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書籍 To spend too much time in studies, is sloth; to use them too much for ornament, is... の書籍検索結果
" To spend too much time in studies, is sloth; to use them too much for ornament, is affectation; to make judgment wholly by their rules, is the humor of a scholar; they perfect nature, and are perfected by experience... "
The American Orator, Or, Elegant Extracts in Prose and Poetry: Comprehending ... - 118 ページ
Increase Cooke 著 - 1819 - 408 ページ
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The essays, or Counsels, civil & moral, with a table of the colours of good ...

Francis Bacon (visct. St. Albans.) - 1680
...Learned. To fpend too much time in Studies is floth i to ufe them too much for Ornament is affectation j to make Judgment wholly by their Rules is the humour of a Scholar. They perfect Nature,and are perfected by experience, for Natural Abilities are like Natural Plants, that need Proyning...

The Speaker: Or, Miscellaneous Pieces, Selected from the Best English ...

William Enfield - 1785 - 405 ページ
...learned. To fpend too much time in ftudies is ftoth ; to ufe thorn too much for ornament is afleftation ; to make judgment wholly by their rules is the humour of a fcholar. They perfeft nature, and are perfefted by experience ; for natural abilities are like natural...

The English instructor; or, Useful and entertaining passages in prose ...

English instructor - 1801 - 258 ページ
...business. For expert men can execute , and perhaps judge of particulars one by one ; bui the general counsels , and the plots , and marshalling of affairs...are learned. To spend too much time in studies is sloth1, to use them too much for ornament is affectation ; to make judgment wholly by their rules is...

The Philosophy of Rhetoric, 第 1 巻

George Campbell - 1801
...Expert men," says Lord Bacon, " can execute and " judge of particulars, one by one ; but the general " counsels, and the plots and marshalling of affairs, " come best from those that are learned." INDEED, in almost every art, even as used by mere practitioners, there are certain rules, as hath been...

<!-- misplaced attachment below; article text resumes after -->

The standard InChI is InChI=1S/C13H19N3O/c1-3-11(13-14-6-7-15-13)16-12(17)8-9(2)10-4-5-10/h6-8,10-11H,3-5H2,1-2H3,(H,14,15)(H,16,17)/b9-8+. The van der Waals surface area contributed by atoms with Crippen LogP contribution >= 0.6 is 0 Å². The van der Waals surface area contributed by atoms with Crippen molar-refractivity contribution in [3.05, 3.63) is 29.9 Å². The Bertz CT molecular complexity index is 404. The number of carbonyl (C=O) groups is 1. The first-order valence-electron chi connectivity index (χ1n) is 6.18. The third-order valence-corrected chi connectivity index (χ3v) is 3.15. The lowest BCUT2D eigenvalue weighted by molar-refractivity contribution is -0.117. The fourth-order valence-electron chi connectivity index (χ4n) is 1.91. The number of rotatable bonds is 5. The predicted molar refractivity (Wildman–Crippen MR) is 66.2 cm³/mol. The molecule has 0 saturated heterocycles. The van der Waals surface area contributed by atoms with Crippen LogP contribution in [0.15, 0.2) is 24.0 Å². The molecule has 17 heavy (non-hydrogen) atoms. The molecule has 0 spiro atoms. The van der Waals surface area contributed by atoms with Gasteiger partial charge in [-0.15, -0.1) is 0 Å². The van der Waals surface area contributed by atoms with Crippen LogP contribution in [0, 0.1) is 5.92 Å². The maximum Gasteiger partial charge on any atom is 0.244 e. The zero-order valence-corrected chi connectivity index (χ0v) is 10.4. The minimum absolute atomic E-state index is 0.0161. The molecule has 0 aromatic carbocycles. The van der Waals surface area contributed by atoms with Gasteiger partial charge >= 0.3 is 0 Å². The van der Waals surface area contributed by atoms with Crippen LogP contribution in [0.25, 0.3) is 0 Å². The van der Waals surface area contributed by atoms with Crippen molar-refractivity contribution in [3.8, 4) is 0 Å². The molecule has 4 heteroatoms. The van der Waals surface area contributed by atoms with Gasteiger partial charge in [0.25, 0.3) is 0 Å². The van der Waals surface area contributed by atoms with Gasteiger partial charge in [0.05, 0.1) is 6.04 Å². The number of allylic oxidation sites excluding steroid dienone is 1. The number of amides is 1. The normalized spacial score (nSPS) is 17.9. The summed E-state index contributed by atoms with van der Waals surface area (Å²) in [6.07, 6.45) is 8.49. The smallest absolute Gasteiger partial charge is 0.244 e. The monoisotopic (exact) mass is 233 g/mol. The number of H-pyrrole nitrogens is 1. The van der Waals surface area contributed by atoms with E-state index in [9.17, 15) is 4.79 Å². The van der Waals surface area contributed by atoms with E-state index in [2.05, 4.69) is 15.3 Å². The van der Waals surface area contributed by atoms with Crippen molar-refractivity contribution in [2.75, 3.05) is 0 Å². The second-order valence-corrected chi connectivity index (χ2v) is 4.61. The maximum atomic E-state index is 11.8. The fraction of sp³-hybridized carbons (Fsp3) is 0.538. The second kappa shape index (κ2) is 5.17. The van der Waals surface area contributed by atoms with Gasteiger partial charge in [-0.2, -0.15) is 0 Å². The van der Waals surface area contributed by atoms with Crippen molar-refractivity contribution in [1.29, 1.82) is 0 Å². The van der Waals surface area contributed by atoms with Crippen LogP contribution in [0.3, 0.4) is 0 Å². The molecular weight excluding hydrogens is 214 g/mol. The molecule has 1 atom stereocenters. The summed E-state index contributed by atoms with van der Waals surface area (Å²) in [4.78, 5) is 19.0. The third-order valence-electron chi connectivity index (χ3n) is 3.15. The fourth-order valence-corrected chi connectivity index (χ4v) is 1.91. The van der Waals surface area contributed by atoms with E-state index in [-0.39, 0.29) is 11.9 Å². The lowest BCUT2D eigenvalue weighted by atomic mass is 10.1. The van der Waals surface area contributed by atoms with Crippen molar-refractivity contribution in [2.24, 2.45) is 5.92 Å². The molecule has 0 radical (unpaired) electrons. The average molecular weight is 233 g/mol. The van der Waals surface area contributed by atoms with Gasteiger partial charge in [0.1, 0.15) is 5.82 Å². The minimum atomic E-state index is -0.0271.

The Speaker Or Miscellaneous Pieces Selected from the Best English Writers ...

William Enfield - 1804 - 376 ページ
...business. For expert men can execute , and perhaps judge of particulars one by one ; but the general counsels , and the plots , and marshalling of affairs...wholly by their rules is the humour of a scholar. They parfect nature , and are perfected by experience ; for natural abilities are like natural plants ,...

Essays, Biographical, Critical, and Historical, Illustrative of the ..., 第 3 巻

Nathan Drake - 1805
...of particulars, one by one ; but the generall counsels, and the plots, and marshalling of affaires, come best from those that are learned. To spend too...them too much for ornament, is affectation ; to make judgement wholly by their rules is the humour of a scholler. They perfect nature, and are perfected...

Essays Biographical, Critical, and Historical, Illustrative of the ..., 第 2 巻

Nathan Drake - 1805
...of particulars, one by one ; bat the generall counsels, and the plots, and marshalling of affaires, come best from those that are learned. To spend too...them too much for ornament, is affectation ; to make judgement wholly by their rules is the humour of a scholler. They perfect nature, and are perfected...

A Dictionary of the English Language: In which the Words are Deduced from ...

Samuel Johnson - 1805
...most blamed for. Locke. j. A pedant ; a man of books. To spend too much time in studies, is sloth ; to make judgment wholly by their rules, is the humour of a scholar : they perfect nature, and ire perfected by experience. Bacon. 4. One who has a lettered education. My cousin William is becom-...

The Speaker, Or, Miscellaneous Pieces: Selected from the Best English ...

William Enfield - 1805 - 394 ページ
...To fpencfr too much time in ftudies is floth ; to ufe them too ranch for ornament is affeftation ; to make judgment wholly by their rules is the humour of a fcholar. They perfeft nature, and are perfefted by experience; for natural abilities are like natural...

The new encyclopædia; or, Universal dictionary ofarts and sciences, 第 20 巻

Encyclopaedia Perthensis - 1807
...blamed for. Locke. 3. A pedant ; a man of books. — To fpend too much time in ftudiea, is floth ; to make judgment wholly by their rules, is the humour of a fcholar. Bacon. 4. One who has a lettered education. — My coufin William is become a good/r/jolar....




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